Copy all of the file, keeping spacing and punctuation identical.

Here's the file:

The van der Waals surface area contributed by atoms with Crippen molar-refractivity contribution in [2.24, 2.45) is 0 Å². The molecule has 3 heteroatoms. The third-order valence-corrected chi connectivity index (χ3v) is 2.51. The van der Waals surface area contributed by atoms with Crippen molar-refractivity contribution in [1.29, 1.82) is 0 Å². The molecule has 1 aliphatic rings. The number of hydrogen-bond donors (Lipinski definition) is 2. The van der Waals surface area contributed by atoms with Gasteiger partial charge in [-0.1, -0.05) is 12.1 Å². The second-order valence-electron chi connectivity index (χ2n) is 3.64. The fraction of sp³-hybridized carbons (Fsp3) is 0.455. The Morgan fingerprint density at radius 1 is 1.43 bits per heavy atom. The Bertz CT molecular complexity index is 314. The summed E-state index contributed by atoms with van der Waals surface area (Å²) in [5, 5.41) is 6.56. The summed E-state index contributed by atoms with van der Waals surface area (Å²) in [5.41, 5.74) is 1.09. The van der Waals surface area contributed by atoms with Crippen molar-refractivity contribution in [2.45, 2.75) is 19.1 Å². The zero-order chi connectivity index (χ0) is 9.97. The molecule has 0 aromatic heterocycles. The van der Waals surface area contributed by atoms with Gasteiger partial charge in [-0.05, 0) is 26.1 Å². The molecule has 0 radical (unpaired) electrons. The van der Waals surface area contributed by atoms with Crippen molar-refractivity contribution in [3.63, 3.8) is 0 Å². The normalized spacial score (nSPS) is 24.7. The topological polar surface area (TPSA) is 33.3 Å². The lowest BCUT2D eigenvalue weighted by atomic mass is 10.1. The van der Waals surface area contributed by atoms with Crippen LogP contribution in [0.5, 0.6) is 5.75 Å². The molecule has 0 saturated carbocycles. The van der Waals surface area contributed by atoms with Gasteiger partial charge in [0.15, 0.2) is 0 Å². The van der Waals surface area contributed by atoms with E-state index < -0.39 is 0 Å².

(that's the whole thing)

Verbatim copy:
The van der Waals surface area contributed by atoms with Crippen molar-refractivity contribution in [2.24, 2.45) is 0 Å². The molecule has 3 heteroatoms. The third-order valence-corrected chi connectivity index (χ3v) is 2.51. The van der Waals surface area contributed by atoms with Crippen molar-refractivity contribution in [1.29, 1.82) is 0 Å². The molecule has 1 aliphatic rings. The number of hydrogen-bond donors (Lipinski definition) is 2. The van der Waals surface area contributed by atoms with Gasteiger partial charge in [-0.1, -0.05) is 12.1 Å². The second-order valence-electron chi connectivity index (χ2n) is 3.64. The fraction of sp³-hybridized carbons (Fsp3) is 0.455. The Morgan fingerprint density at radius 1 is 1.43 bits per heavy atom. The Bertz CT molecular complexity index is 314. The summed E-state index contributed by atoms with van der Waals surface area (Å²) in [5, 5.41) is 6.56. The summed E-state index contributed by atoms with van der Waals surface area (Å²) in [5.41, 5.74) is 1.09. The van der Waals surface area contributed by atoms with Crippen molar-refractivity contribution in [2.45, 2.75) is 19.1 Å². The zero-order chi connectivity index (χ0) is 9.97. The molecule has 0 aromatic heterocycles. The van der Waals surface area contributed by atoms with Gasteiger partial charge in [-0.05, 0) is 26.1 Å². The molecule has 0 radical (unpaired) electrons. The van der Waals surface area contributed by atoms with Crippen molar-refractivity contribution in [3.63, 3.8) is 0 Å². The normalized spacial score (nSPS) is 24.7. The topological polar surface area (TPSA) is 33.3 Å². The lowest BCUT2D eigenvalue weighted by atomic mass is 10.1. The van der Waals surface area contributed by atoms with Crippen LogP contribution in [0.5, 0.6) is 5.75 Å². The molecule has 0 saturated carbocycles. The van der Waals surface area contributed by atoms with Gasteiger partial charge in [0.15, 0.2) is 0 Å². The van der Waals surface area contributed by atoms with E-state index < -0.39 is 0 Å².